12factorial

A library for consuming config from environment variables and Consul

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Readme

12 Factorial

12 Factorial is a simple lib for building dynamic configuration from environment variables and Consul.

What does it do?

// myconfig.js
import cfg from '12factorial'

// Configs are described as plain javascript objects.
const spec = {

  // they can contain any data you like
  constantValue: 'abc-123',
  someOtherValue: myFunction(),

  // 12factorial.service will synchronise a field
  // with a consul service, or with env vars.
  database: cfg.service('my-db'),

  credentials: {
    // 12factorial.value will synchronise a field
    // with consul's KV store, or with an env var.
    username: cfg.value(),
    password: cfg.value()
  },
}

// 12factorial.build is the factory function that turns your
// object into a synchronised config object
cfg.build(spec).then((x) => doSomethingWithConfig(x))

Using values

The value function synchronises an object field with a scalar value. Env vars take precedence over values stored in Consul, and defaults can be provided. Keys and environment variable names are generated by convention. Values can be declared with a default.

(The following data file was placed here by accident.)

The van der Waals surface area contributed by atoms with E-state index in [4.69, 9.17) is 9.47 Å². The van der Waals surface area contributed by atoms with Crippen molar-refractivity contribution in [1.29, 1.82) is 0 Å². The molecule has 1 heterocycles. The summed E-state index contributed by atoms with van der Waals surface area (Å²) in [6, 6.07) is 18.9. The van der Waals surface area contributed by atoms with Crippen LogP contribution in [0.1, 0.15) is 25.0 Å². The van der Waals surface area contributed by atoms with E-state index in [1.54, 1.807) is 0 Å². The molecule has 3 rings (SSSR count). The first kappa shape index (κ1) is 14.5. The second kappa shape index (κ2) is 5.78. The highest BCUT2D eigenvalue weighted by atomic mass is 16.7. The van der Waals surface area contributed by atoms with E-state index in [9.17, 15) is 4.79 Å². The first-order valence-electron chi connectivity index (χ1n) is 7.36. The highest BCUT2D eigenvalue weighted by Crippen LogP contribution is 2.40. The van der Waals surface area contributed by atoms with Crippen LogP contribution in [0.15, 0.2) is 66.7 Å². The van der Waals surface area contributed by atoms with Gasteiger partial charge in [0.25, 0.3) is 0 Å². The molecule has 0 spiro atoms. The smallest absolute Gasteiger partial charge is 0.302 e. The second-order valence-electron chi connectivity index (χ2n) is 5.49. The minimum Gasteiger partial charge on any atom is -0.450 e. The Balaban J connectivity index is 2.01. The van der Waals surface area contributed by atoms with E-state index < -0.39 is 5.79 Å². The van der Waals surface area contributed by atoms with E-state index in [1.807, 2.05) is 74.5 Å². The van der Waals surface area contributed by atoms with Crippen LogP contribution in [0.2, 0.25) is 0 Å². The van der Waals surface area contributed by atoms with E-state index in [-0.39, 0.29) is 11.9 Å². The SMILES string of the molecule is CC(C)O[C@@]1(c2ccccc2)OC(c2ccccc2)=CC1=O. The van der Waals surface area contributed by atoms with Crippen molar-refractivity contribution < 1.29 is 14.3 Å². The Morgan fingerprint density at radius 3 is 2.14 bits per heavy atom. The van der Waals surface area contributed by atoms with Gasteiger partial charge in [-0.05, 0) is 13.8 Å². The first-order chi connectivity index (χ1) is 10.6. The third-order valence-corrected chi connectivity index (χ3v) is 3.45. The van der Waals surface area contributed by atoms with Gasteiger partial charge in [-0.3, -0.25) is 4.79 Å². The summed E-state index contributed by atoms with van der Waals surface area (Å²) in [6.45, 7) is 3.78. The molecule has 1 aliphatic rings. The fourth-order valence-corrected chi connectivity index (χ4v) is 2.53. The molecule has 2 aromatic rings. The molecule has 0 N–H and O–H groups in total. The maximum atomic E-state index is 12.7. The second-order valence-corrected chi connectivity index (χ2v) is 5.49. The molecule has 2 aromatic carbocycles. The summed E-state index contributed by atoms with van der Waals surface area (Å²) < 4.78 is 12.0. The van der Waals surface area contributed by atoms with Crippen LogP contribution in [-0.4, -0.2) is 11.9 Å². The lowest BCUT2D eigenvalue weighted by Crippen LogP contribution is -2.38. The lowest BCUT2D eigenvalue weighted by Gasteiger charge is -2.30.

{
  // This can be set with the env var `VALUE` or the consul key `consul-prefix/value`
  value: cfg.value(),

  // this can be set with the env var `NESTED_OBJECT_VALUE` or the 
  // consul key `consul-prefix/nested/object/value`
  nested: {
     object: {
        value: cfg.value()
     }
  },

  // defaults to 'cheese' if no env var or consul key is available.
  defaulted: cfg.value({ default: 'cheese' })
}

Namespacing environment variables

Environment variables can be namespaced. In the following example, we use an envPrefix of myapp. This prefix will be added to the variable names.

spec = {
  nested: {
    value: cfg.value()
  }
}

process.env.MYAPP_NESTED_VALUE = 'beep'

cfg.build(spec, {envPrefix: 'myapp'}).then(config => { 
    console.log(config.nested.value) // prints beep
});

Syncing with consul

Values can be synchronised with Consul by passing consul configuration to 12factor.build. If no consul config is provided, we will skip consul synchronisation. Only the 'prefix' key is required, the other values default to development values. Values are kept up to date with a Consul Watch.

const consulConfig = {

  prefix: 'myapp',     // required.

  host: '127.0.0.1',   // defaults
  port: 8500,
  scheme: 'http'
}

const spec = {
    nested: {
        value: cfg.value()
    }
}

cfg.build(spec, { consul: consulConfig }).then( config => {
        console.log(config.nested.value) // prints the value of myapp/nested/value from consul kv.
});

Using Services

The 12factor.service function synchronises an object key with the address and port of a service. As with values, environment variables take precedence over Consul values. Environment variable names are generated by convention, and support namespacing.

const spec = {